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Solo travel made safe

Solo travel made safe

image Solo travel made safe

Independent travel is a liberating experience – but it can be daunting, too. Observing a few common-sense rules of the road can keep you safe on your journey

Is 2015 the year you want to head out on the open road alone? Even if you’re looking forward to the total freedom of travelling solo, there are sure to be some doubts as you face what could be a daunting prospect. Employ a spot of Fixology, though, and you can enjoy the freedom and flexibility of travelling solo, safely.

Consider your destination

There are some geopolitical hotspots, such as various destinations in the Middle East, that are currently best avoided. Be aware of any issues by checking the Foreign Office website. Beyond this, there are some countries that are easier to travel around alone; most European destinations present few issues, for example. Longer haul, consider places that travellers tend to congregate, such as Thailand, where infrastructure is good and you might meet others in the same situation. Australia and New Zealand are even easier, with no language barrier and excellent infrastructure.

Join a group

One halfway house for nervous first-timers is to join a guided group trip for “solo” travellers. Yes, you do lose a bit of your independence, but you gain the necessary backup to build confidence for your next truly solo trip. It need not be the old cliched Club 18-30 holiday (which are actually often a lot of fun for those in that age group), with a wide choice of operators today targeting different ages and tastes.

Keep your belongings safe

Minimise the potential stress of losing your passport or cash hoard and having to sort it out alone by keeping your luggage and key belongings safe. Buy a subtle travel pouch or belt to keep things tucked away out of sight and plan to carry a minimum of cash by packing bank cards and credit cards instead – but keep them separate so they can’t be lost all at once. Use a tagging service such as idtagit to ensure that if you do lose something, anyone who finds it will know how to return it.

Take care

When you are out on the road alone, use traveller common sense. Blend in by wearing what the locals do: avoid wearing your favourite sports top or any clothing that may offend local customs, such as sleeveless tops or short skirts. Be wary and remember that you don’t have the benefit of safety in numbers, so keep your belongings close and avoid attracting attention, especially at potential flashpoints like bars, clubs and transport hubs.

Keep in touch

Checking in with others is a great way to stay safe when travelling solo. Let your social media friends know how often you will be updating your status so they can keep an eye on you. It’s safer to bore them with daily photos of the Taj Mahal than disappear off the radar. Use social media, email, texts, calls and any other communications you can to let people you trust know where you will be and when, so they can watch out for you and alert someone if they are concerned.

10 MUST VISIT PLACES ON A TRIP TO KENYA

10 MUST VISIT PLACES ON A TRIP TO KENYA 

Tsavo ntl park 10 MUST VISIT PLACES ON A TRIP TO KENYA

KENYA IS ONE OF THE MOST SOUGHT AFTER TOURIST DESTINATIONS IN THE WORLD. WITH ITS BEAUTIFUL PEOPLE FROM DIFFERENT CULTURES, ANIMALS AND BREATHTAKING VEGETATION, THERE IS NO WAY ANYONE WOULD NOT WANT TO VISIT THE COUNTRY. TOURISTS COME TO KENYA FOR BOTH SAFARIS AND BUSINESS PURPOSES. THERE ARE MANY PLACES WHICH SERVE AS BOTH KENYA LUXURY SAFARIS RAND KENYA NORMAL SAFARIS (CHEAP). BUT WHAT ARE THE PLACES THAT EVERY TOURIST WANTS TO VISIT WHENEVER ON A VISIT TO KENYA? WE HAVE COMPILED A LIST OF 10 MUST VISIT PLACES WHILE ON A KENYAN SAFARI.

1.Nairobi National Park

Nairobi National Park is about 7 KM away from Kenya’s capital city, Nairobi which is equivalent to a 10 minute drive. The park’s environment is comprised of open grass plains and scattered Acacia bushes. There are several tree species found here like, Apodytes dimidiataCanthium schimperiana among others. Some of the animals found here are black rhinoceros, Hippopotamus, African Buffalo, Ostrich, Maasai giraffe among others. Nairobi’s towers are visible from the park.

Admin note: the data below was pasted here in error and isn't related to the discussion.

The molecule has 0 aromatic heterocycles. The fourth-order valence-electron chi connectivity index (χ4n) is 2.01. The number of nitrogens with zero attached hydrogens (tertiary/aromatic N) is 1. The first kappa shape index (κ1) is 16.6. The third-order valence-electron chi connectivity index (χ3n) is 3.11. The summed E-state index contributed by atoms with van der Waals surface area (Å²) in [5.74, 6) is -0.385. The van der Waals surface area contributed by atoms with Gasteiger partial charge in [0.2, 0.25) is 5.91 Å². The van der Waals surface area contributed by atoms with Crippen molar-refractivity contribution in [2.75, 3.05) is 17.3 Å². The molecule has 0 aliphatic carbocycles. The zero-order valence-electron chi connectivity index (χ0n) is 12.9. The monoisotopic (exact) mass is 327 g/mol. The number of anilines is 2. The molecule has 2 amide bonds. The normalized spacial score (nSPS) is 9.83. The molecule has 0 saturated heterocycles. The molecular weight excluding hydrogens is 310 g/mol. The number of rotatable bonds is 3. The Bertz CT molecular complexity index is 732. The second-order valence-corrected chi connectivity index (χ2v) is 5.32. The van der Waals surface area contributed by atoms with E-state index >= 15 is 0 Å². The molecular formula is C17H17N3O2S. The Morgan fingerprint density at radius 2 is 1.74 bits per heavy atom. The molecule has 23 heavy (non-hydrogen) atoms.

2.Maasai Mara National Park

This is the most visited tourist attraction site in Kenya. It’s famous for its remarkable population of wild animals and famous wildebeest migration. The Wildebeest Migration which takes place each year from July to October is one of the ‘Wonders of the World’. There are several hotels, Camps and conservancies that offer accommodation while on a visit to Maasai Mara.

3. Lake Nakuru

Lake Nakuru is one of the soda Lakes in Rift Valley Kenya. The Lake is famous for its beautiful flamingos that give a breathtaking view to tourists. It’s often referred to as the greatest bird spectacle on earth. Other animals found here are Baboons, Warthogs and the black & White rhinoceros. Other birds also camp at the lake.

4.Samburu National Reserve

The Samburu National reserve is located in Northern Kenya on the banks of Ewaso Ng’iro River. This is a nice destination to see wild animals like blue-legged ostriches, Elephants, Leopard, Zebra as well as enjoy the culture and traditional practices of the Samburu People. There are daily flights from Nairobi to Samburu.

5.Mount Kenya

This is the highest mountain in Kenya and the Second highest mountain in the whole of Africa. Its slopes are covered with forests while its highest peaks are covered with snow. The highest peaks are Batian (5200m) and Nelion (5188m which are difficult to climb. However, there is another peak Lenana (4985m) which is easily accessible and tourists have much fun climbing it. Tourists can use huts built on the mountain for accommodation or put up tents.

6.Tsavo National Park

Tsavo National park is comprised of Tsavo east and Tsavo West National Parks. It’s located in the Kenyan coast. Tsavo East National Park is famous for Bird watching, animals like the Cape buffalo, Caracal, African Wildcat etc., Rock Climbing, Falls and dams and several other attractions. Tsavo West is famous for Rock climbing and wide range of wildlife.

7.Malindi and Watamu

If you are looking for a beach safari, Malindi is the place to visit while on a Kenyan Safari. It is an island located in the Kenyan coast surrounded by magnificent beaches. Watamu, also found in the Kenyan coast about 15 KM south of Maslindi is surrounded by beautiful beaches and has a National Park. Fishing is also practiced here. This is also where one of the world’s largest spitting cobra called “Nasha Ajei” was discovered in 2007.

8.Lamu

Lamu Island, found in the Kenyan coast is one of the oldest cities in Kenya. It is the place to go to when you want to ‘run away’ from the world. There are no disturbing matatus and buses here. Donkeys are greatly used as a means of transport. One will also find comfort in the beautiful oceanic waves. It is a quiet Kenya Safari destination.

9.Amboseli National Park